FLOWER MOUND -- A new study has found that rates for certain cancers were as expected in Flower Mound over the past decade, but breast cancer rates were higher than expected.
The Texas Department ofState Health Services conducted an analysis of the city's two zip codes after families reported their children being diagnosed with cancer.
Some suspected fracking in Flower Mound may be partly to blame because of the process, which can produce cancer-causing carcinogens like benzene.
Despite the beliefs, the study found leukemia, brain and liver cancer in children rates were as expected, as well as rates for male breast cancer and leukemia and non-Hodgkin lymphoma in adults.
'I'm a little surprised,' said Catherine Ball, who lived in Flower Mound for most of her childhood and is still fighting leukemia.'It's hard to believe that there can't be some something, that there isn't something going on.'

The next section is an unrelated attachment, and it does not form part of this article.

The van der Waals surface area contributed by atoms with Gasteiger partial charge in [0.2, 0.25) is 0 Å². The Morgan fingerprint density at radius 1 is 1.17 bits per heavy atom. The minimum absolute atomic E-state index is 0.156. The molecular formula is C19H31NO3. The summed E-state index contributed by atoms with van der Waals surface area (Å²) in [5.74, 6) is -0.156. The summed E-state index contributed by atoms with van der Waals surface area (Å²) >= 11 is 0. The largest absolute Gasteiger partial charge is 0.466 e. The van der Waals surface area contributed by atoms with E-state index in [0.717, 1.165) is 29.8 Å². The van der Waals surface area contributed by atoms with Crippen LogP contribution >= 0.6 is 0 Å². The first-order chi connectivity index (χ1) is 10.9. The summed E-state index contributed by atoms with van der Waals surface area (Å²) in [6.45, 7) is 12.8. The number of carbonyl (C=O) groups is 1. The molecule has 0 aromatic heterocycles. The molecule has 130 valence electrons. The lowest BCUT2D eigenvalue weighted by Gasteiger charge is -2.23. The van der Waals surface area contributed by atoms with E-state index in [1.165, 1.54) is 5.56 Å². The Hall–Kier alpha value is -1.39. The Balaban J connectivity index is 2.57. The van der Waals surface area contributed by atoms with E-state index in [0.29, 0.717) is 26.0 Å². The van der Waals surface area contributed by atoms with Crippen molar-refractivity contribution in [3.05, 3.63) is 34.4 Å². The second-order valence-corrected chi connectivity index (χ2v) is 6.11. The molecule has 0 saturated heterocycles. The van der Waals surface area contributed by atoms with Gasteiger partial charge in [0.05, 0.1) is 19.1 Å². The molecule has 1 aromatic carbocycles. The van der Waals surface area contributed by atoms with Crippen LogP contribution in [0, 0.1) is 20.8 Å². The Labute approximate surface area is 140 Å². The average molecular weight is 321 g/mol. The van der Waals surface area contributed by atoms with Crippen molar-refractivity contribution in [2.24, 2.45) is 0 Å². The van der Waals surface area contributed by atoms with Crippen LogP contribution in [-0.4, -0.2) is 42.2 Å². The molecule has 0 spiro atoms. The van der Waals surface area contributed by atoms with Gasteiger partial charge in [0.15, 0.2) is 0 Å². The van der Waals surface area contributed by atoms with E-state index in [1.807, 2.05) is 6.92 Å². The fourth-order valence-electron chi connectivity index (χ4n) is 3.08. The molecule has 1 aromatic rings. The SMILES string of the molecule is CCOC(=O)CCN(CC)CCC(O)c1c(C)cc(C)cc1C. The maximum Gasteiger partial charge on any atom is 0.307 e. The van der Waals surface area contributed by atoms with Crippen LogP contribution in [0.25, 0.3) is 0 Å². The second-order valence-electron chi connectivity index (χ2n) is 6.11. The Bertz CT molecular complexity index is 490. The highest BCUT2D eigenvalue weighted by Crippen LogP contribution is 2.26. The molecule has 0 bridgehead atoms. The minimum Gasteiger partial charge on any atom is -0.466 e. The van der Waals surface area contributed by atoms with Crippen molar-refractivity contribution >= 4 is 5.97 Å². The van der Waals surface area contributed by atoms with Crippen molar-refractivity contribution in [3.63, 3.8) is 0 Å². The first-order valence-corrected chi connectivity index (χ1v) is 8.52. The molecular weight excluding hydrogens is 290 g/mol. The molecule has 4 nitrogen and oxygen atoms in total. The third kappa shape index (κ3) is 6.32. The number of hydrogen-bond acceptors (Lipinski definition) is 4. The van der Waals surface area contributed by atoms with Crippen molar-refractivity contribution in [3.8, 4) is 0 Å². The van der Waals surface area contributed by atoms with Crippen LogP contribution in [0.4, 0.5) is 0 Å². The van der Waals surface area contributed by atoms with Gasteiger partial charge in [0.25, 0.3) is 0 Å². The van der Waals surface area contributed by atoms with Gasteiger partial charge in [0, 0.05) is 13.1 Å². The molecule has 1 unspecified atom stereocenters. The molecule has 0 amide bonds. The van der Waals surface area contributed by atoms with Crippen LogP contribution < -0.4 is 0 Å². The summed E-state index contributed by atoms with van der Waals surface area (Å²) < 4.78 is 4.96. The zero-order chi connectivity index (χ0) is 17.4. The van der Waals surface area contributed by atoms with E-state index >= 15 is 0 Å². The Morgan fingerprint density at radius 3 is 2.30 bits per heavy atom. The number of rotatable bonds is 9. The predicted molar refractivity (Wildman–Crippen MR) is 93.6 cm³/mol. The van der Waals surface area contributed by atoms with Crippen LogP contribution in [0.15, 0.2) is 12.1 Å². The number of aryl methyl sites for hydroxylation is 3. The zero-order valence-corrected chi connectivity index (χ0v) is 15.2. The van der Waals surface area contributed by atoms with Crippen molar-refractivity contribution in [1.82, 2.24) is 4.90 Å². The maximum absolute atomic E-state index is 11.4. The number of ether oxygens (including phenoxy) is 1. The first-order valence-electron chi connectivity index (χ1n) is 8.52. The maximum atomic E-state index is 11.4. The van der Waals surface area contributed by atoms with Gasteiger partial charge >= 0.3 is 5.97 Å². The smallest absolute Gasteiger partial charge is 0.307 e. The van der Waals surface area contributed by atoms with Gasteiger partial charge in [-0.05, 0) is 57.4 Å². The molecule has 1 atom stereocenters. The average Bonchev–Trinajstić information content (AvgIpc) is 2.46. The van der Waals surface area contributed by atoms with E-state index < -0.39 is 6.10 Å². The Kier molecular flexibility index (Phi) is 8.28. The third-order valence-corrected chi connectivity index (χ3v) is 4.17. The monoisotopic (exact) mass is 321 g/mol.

The recent findings came after a University of Texas-Austin research raised concerns earlier this year about a previous study of a potential cancer cluster in the area. The previous study used a 99 percent threshold to identify a potential cancer pattern, instead of a 95 percent level.
The full 2014 report, which examined figures using both interval levels, can be viewedhere.
The 2014 study did find female breast cancer rates were higher than expected from 2002 to 2011 in Flower Mound. A previous study had already brought that to light, so much of the current interest was in the other findings.
Flower Mound released the following statement about the study:
'After receiving the Texas Department of State Health Services 'Updated Summer Report: Occurrence of Cancer' conducted in Flower Mound, the Town remains steadfast in its dedication to continue its stringent air quality tests and monitoring throughout the Town. According to the State, results in the 2014 update are consistent with prior investigations. Flower Mound continues to be a leader in air quality monitoring as well as municipal oil and gas drilling regulations. Other communities, including the City of Dallas, followed the Town's lead by passing similar drilling ordinances with the common goal of protecting public health.'
Read the full statement here.